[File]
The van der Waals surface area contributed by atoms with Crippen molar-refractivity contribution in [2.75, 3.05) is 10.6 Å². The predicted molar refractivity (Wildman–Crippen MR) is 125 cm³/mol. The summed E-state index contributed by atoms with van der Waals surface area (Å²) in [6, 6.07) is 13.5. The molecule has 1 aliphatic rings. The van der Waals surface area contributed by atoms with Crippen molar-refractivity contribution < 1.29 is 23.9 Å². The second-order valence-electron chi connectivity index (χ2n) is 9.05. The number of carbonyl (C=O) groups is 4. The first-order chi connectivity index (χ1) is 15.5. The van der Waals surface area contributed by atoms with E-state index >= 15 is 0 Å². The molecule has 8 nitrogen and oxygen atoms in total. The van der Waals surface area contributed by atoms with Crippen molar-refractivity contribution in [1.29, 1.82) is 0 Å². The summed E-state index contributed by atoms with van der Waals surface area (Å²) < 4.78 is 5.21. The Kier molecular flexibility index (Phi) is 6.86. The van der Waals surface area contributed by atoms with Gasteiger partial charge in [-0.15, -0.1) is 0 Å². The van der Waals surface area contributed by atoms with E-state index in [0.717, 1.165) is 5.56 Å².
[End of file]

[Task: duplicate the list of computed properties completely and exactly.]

The van der Waals surface area contributed by atoms with Crippen molar-refractivity contribution in [2.75, 3.05) is 10.6 Å². The predicted molar refractivity (Wildman–Crippen MR) is 125 cm³/mol. The summed E-state index contributed by atoms with van der Waals surface area (Å²) in [6, 6.07) is 13.5. The molecule has 1 aliphatic rings. The van der Waals surface area contributed by atoms with Crippen molar-refractivity contribution < 1.29 is 23.9 Å². The second-order valence-electron chi connectivity index (χ2n) is 9.05. The number of carbonyl (C=O) groups is 4. The first-order chi connectivity index (χ1) is 15.5. The van der Waals surface area contributed by atoms with E-state index >= 15 is 0 Å². The molecule has 8 nitrogen and oxygen atoms in total. The van der Waals surface area contributed by atoms with Crippen molar-refractivity contribution in [1.29, 1.82) is 0 Å². The summed E-state index contributed by atoms with van der Waals surface area (Å²) < 4.78 is 5.21. The Kier molecular flexibility index (Phi) is 6.86. The van der Waals surface area contributed by atoms with Gasteiger partial charge in [-0.15, -0.1) is 0 Å². The van der Waals surface area contributed by atoms with E-state index in [0.717, 1.165) is 5.56 Å².